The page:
How To Treat Erectile Dysfunction
A low libido does not just take a toll on a man's emotional well-being; it can affect his partner and relationship, too, says Dr Angela Tan.
Men are often portrayed as wanting to have sex all the time. In reality, a sluggish sex drive is something many men deal with at some point in their lives.
Several studies, including the often-cited Massachusetts Male Ageing Study from the University of Boston (conducted between 1987 and 1989), suggest erectile dysfunction affects more than half of all men to some degree, and is more prevalent in older men.
A low libido does not just take a toll on a man’s emotional well-being; it can affect his partner and relationship, too, says Dr Angela Tan, a Singapore-based family doctor and intimacy coach.
“For starters, your male partner may feel that he is not satisfying you, and this may make him feel inadequate. It may also affect his identity and how he sees himself as a man. And if your once fulfilling sex life is now non-existent or no longer making you happy, you may wonder if [he] is attracted to you any more. This may create problems like anger and resentment, and may even lead to arguments and affairs later.”
To help your partner and prevent misunderstandings, it is useful to know what may be affecting his libido.
According to Dr Colin Teo Chang Peng, a urologist at Colin Teo Urology in Singapore, one of the top causes of a low libido in men is low testosterone. This is sometimes referred to as andropause or male “manopause”, testosterone deficiency syndrome (TDS) or late onset hypogonadism (LOH).
“A man’s testosterone levels start to decrease at a rate of about one per cent to two per cent every year from the age of 40,” Teo explains. “While testosterone is essential to sexual health and libido, it is also a metabolic hormone that has an effect on a man’s blood-sugar control, cardiac health, psychological well-being, motivational drive, memory and physical fitness.”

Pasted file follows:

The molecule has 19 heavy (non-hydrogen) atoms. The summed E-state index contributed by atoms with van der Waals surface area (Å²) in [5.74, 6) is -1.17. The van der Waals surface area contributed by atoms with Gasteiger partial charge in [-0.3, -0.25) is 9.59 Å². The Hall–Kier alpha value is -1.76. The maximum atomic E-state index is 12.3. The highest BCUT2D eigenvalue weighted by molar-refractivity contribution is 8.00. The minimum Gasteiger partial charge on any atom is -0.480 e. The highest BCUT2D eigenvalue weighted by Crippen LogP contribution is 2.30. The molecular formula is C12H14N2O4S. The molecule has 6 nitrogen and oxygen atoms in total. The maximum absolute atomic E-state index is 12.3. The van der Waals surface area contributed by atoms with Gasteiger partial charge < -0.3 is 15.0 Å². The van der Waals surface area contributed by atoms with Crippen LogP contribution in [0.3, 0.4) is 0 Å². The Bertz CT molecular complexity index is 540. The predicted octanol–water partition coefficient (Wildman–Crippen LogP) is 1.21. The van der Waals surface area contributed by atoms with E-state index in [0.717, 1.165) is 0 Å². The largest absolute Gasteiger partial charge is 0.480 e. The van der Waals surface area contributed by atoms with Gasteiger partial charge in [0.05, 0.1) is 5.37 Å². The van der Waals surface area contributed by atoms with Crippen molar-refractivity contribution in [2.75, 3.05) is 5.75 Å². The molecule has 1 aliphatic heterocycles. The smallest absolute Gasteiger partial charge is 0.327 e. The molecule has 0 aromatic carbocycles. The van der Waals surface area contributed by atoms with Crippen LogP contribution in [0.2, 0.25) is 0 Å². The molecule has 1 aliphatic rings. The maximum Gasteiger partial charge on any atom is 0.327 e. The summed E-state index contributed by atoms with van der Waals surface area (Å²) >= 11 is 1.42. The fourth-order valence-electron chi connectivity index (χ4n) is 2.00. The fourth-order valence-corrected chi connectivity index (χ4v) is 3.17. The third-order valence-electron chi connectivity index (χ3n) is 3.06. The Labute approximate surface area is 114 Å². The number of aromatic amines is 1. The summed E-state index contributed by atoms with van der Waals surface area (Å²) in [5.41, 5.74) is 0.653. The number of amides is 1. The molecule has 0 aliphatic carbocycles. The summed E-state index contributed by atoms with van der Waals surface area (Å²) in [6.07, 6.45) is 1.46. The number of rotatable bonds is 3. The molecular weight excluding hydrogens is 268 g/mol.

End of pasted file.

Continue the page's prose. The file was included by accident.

Low testosterone is also commonly linked with other medical conditions such as diabetes, hypertension, metabolic syndrome, coronary heart disease, obesity and renal failure, he adds.
An online survey of more than 5,000 men revealed that male sexual desire is complex and cannot be reduced to a single equation. The researchers behind the European survey found that low confidence in their ability to achieve and maintain an erection, a lack of attraction to their partner, and being in a long-term relationship were some of the factors associated with the respondents’ low sex drive. The results were published in 2014 in medical journal The Journal of Sexual Medicine.
There may be other reasons your partner cannot get in the mood for sex. Tan says that these may be medical ” brain conditions like stroke, for instance; conditions that require chemotherapy, like cancer, which may deflate him emotionally; and liver problems that can cause hormonal issues.
Depression and anxiety disorder are also known to be mood killers.
If your partner is on medication, for instance, some types of antidepressants and antipsychotics, he may experience low libido, too. Even alcohol can decrease his sexual desire.
“Other causes may be related to your man’s lifestyle ” he may be stressed at work or under financial stress, for example; or perhaps his relationship with you feels strained, and that is affecting his desire to have sex with you,” Tan says. “Some men also have certain cultural or religious beliefs and values that may influence their views on sex, which may in turn dampen their libido.”
Many men feel uneasy discussing their lack of sexual desire, especially in Asian societies, where talking about sex is considered taboo. However, Teo believes that this is slowly changing, with more men seeking their doctors’ advice.